In 1970, the Atlanta MSA, as defined by the federal government, consisted of five counties (Cobb, Clayton, DeKalb, Fulton and Gwinnett), spanned 1,731 square miles and had a population of 1,387,865. By 2015, the Atlanta MSA consisted of 29 counties, encompassed 8,376 square miles and had a population of 5,710,795.
Over the 45-year period, the current 29-county Atlanta MSA saw a major transformation.
The chart at the right shows the change in education for the population over the age of 25 in the metro-Atlanta area.
The percentage of the population that was nonwhite nearly doubled, increasing from 22.2 percent to 44.2 percent of the total population. The percentage of the adult population with less than a high school diploma decreased from 52.6 percent to 11.8 percent, while the percentage with a college degree or more increased from 12.0 percent to 35.8 percent.
Percentage of Educational Attainment
of Population Age 25+
- Less than high school
- Bachelor degree or higher
As of July 2015, 50 cities in 31 states had joined an initiative called Welcoming America’s Welcoming Cities, a national grassroots cooperative for immigrant-welcoming communities to share resources and ideas. In this new study, researchers examine these cities’ characteristics, as well as the cities’ programs for immigrants and motivations for starting a “welcoming city.” Authors: Xi Huang and Cathy Yang Liu
CSLF Report, Publication No. 38, Feb. 13, 2018, Fred Brooks, Anna Chaney and Sara Mack
This report presents major findings from 87 face-to-face interviews conducted between February and July 2016 with people who left the Temporary Assistance for Needy Families (TANF) program in Georgia. The study examined the lives of ex-recipients who left TANF between 2009 and 2015. The personal interviews include questions about: their experience with the TANF program, employment, income, housing, child well-being, participant health, food security, transportation and debt.
CSLF Report, Publication No. 37, Jan. 3, 2018, Audrey Clubb, Dean Dabney and Joshua Hinkle
This report details the development of an analytic tool intended to help police and other government agencies in DeKalb County, Georgia, predict areas most likely to have crime problems in the future. The analytic tool is based on risk-terrain modeling, which uses a number of local area characteristics (such as demographics, foreclosures, and school performance) and previous crime trends to forecast areas at the highest risk of future crime.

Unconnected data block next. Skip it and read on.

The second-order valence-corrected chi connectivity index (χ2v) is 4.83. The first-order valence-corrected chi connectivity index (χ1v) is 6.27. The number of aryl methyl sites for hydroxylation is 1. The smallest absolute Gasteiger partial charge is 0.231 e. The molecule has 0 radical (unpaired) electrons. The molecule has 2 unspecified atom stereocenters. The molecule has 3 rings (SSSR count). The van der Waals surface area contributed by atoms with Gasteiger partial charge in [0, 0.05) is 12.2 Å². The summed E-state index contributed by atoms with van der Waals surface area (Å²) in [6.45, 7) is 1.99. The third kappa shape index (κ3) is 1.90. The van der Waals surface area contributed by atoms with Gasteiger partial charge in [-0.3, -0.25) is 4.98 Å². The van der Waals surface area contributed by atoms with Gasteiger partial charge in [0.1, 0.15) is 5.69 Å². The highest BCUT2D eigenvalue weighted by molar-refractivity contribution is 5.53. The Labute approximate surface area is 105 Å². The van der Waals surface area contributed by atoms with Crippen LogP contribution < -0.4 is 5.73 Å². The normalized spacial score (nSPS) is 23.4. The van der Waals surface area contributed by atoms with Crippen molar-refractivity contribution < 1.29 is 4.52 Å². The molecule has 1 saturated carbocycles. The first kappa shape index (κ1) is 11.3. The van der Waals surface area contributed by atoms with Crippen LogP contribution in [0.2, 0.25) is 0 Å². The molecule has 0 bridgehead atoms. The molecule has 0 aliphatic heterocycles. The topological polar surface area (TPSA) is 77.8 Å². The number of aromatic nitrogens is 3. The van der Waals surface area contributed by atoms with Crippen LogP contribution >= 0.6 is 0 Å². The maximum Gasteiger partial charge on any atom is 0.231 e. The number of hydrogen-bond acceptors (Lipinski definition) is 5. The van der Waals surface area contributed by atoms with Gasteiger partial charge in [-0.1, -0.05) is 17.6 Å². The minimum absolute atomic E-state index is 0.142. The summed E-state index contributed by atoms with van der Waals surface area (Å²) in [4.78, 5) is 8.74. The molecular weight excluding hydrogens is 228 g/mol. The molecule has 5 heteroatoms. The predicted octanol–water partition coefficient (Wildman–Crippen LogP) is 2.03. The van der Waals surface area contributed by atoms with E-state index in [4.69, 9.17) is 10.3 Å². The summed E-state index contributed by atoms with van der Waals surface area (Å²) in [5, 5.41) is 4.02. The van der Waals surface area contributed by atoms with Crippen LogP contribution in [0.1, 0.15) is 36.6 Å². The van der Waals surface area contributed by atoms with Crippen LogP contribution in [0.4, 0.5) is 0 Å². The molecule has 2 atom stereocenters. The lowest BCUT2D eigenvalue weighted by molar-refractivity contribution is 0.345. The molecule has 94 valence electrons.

CSLF Report, Publication No. 33, April 11, 2017, Chandrayee Chatterjee, Lakshmi Pandey and David Sjoquist
This study provides a brief but detailed analysis of the shrinking middle class in every U.S. state between 2000 and 2013. It includes a descriptive table summarizing the change in share of low-income and high-income households for all 50 states and the District of Columbia, as well as specifics about Georgia's middle class.
CSLF Report, Publication No. 32. March 15, 2017, Carolyn Bourdeaux and Lakshmi Pandey
This study examines the characteristics of Georgians who exit the Temporary Assistance for Needy Families program (TANF), focusing on the population that left TANF after the recession (2009-15). Data is highlighted for short- and long-term outcomes, including whether participants were able to hold stable employment and transition out of poverty.
CSLF Report, Publication No. 28, Sept. 13, 2016, Xi Huang and Cathy Yang Liu
As of July 2015, 50 cities in 31 states had joined an initiative called Welcoming America's Welcoming Cities, a national grassroots cooperative for immigrant-welcoming communities to share resources and ideas. In this new study, researchers examine these cities' characteristics, as well as the cities' programs for immigrants and motivations for starting a "welcoming city."
Jobs in Georgia’s Urban and Rural Regions and Counties: Changes in Distribution, Type and Quality from 2007 to 2014
CSLF Report, Publication No. 27, Sept. 13, 2016, Peter Bluestone and Mels de Zeeuw
This report is an update to an earlier study on Georgia's jobs in urban and rural regions and counties from 2000 to 2012. This new report examines the immediate outcome of the recession, which began in 2007, and the subsequent economic recovery until 2014. Job growth, job quality and job type are compared in the regions studied.
CSLF Report, Publication No. 26, Aug. 2, 2016, Dave Sjoquist
This report explores trends in employment and wages in manufacturing, focusing on the period since 1996 when the decline in Georgia manufacturing jobs began. The trends are then compared to the United States. As of 2014, manufacturing jobs accounted for less than 7 percent of employment in the state, and these jobs were not expected to grow in the long run, even after the U.S. fully recovers from the Great Recession.
CSLF Report, Publication No. 25. June 24, 2016, Lindsay Kuhn, Sarah Larson and Carolyn Bourdeaux
In a new report, researchers examine the landscape of Georgia’s community improvement districts (CIDs), focusing on their evolution and key characteristics, as well as providing an in-depth analysis of five select districts.
FRC Report, Publication No. 280. Feb. 23, 2016, Oronde Small and Laura Wheeler
In a new brief, researchers provide a detailed description of Georgia's film tax credit, a review of the incentive's significant features compared to those offered by other states, and a snapshot of the industry in Georgia compared to the rest of the nation.